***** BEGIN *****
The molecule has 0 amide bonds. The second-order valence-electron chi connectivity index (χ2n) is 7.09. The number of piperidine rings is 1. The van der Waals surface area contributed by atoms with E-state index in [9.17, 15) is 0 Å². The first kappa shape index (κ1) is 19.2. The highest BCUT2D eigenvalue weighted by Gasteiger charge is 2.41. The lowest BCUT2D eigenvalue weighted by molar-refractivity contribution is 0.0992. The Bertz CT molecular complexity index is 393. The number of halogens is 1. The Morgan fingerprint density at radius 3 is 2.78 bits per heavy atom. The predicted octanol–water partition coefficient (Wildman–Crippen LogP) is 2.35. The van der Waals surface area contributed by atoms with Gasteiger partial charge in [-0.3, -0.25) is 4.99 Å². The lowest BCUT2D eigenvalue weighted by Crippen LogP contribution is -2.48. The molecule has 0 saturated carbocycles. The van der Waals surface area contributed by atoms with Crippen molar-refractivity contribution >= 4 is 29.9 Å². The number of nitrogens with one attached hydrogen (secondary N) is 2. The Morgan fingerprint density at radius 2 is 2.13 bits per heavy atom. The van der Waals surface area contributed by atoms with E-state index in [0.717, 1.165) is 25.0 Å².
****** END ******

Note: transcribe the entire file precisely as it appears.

The molecule has 0 amide bonds. The second-order valence-electron chi connectivity index (χ2n) is 7.09. The number of piperidine rings is 1. The van der Waals surface area contributed by atoms with E-state index in [9.17, 15) is 0 Å². The first kappa shape index (κ1) is 19.2. The highest BCUT2D eigenvalue weighted by Gasteiger charge is 2.41. The lowest BCUT2D eigenvalue weighted by molar-refractivity contribution is 0.0992. The Bertz CT molecular complexity index is 393. The number of halogens is 1. The Morgan fingerprint density at radius 3 is 2.78 bits per heavy atom. The predicted octanol–water partition coefficient (Wildman–Crippen LogP) is 2.35. The van der Waals surface area contributed by atoms with Gasteiger partial charge in [-0.3, -0.25) is 4.99 Å². The lowest BCUT2D eigenvalue weighted by Crippen LogP contribution is -2.48. The molecule has 0 saturated carbocycles. The van der Waals surface area contributed by atoms with Crippen molar-refractivity contribution >= 4 is 29.9 Å². The number of nitrogens with one attached hydrogen (secondary N) is 2. The Morgan fingerprint density at radius 2 is 2.13 bits per heavy atom. The van der Waals surface area contributed by atoms with E-state index in [0.717, 1.165) is 25.0 Å².